Meaning of vagabondage in English:


Pronunciation /ˈvaɡəbɒndɪdʒ/


See vagabond

‘I could not understand why so often, in the literature of vagabondage, the vagrant beggar was described as a hypocrite.’
  • ‘After many years of vagabondage he was found mysteriously drowned in a Venetian canal in 1772.’
  • ‘There followed seventeen years of sectarian vagabondage: founded in 1830, the sect settled in Kirtland, Ohio, Jackson, Missouri, and Nauvoo, Illinois, reaching Great Salt Lake Valley, Utah, in 1847.’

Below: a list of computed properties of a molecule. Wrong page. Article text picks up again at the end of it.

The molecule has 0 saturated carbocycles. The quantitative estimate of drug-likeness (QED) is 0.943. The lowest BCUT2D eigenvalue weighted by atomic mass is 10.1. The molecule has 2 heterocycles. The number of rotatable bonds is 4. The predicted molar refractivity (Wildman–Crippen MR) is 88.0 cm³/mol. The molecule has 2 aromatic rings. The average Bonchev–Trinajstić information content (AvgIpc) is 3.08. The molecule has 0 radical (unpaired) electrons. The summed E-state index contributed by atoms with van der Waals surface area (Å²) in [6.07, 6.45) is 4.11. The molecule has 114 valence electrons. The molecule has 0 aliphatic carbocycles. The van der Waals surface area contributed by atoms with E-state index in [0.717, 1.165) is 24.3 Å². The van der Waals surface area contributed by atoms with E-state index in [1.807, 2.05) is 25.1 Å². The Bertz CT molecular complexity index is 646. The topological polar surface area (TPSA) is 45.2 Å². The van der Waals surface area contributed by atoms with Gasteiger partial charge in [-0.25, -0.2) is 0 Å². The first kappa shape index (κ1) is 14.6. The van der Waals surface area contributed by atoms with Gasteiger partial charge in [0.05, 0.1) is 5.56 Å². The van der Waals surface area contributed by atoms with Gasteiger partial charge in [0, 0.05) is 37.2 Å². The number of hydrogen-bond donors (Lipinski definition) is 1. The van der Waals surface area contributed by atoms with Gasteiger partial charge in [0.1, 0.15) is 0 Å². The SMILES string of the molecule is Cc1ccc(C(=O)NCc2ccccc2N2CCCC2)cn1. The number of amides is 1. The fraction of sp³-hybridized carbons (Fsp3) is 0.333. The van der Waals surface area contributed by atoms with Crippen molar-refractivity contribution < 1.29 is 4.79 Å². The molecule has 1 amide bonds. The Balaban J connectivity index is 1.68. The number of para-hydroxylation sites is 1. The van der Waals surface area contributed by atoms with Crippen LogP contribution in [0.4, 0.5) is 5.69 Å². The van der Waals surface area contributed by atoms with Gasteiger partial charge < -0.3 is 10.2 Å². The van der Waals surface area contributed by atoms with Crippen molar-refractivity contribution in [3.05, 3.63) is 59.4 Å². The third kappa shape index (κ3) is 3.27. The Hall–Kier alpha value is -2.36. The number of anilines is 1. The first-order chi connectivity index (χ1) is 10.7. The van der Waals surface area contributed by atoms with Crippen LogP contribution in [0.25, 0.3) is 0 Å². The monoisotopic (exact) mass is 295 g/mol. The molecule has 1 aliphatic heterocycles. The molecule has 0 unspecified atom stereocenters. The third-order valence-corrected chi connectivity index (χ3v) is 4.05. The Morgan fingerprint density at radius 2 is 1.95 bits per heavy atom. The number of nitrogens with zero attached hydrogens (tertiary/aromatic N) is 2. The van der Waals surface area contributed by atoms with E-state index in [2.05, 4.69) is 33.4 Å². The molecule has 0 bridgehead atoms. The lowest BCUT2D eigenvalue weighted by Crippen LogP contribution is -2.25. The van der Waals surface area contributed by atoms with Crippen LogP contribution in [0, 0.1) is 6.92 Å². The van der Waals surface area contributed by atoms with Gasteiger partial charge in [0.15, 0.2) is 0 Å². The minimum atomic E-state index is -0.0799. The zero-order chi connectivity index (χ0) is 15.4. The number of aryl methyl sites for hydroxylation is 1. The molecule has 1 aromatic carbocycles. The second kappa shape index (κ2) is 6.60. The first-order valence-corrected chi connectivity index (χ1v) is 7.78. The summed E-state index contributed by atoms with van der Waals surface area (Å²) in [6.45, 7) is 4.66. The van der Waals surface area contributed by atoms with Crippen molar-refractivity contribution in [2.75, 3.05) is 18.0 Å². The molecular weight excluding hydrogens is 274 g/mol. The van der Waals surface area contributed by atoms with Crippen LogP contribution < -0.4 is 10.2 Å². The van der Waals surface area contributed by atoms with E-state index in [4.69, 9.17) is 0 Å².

• ‘Having transformed vagabondage into an adventure of capitalism and empire, the men go on to subsume other ‘primitive’ practices within the collective capacity of modern white culture.’
  • ‘Having repudiated poetry, he gave himself up to vagabondage.’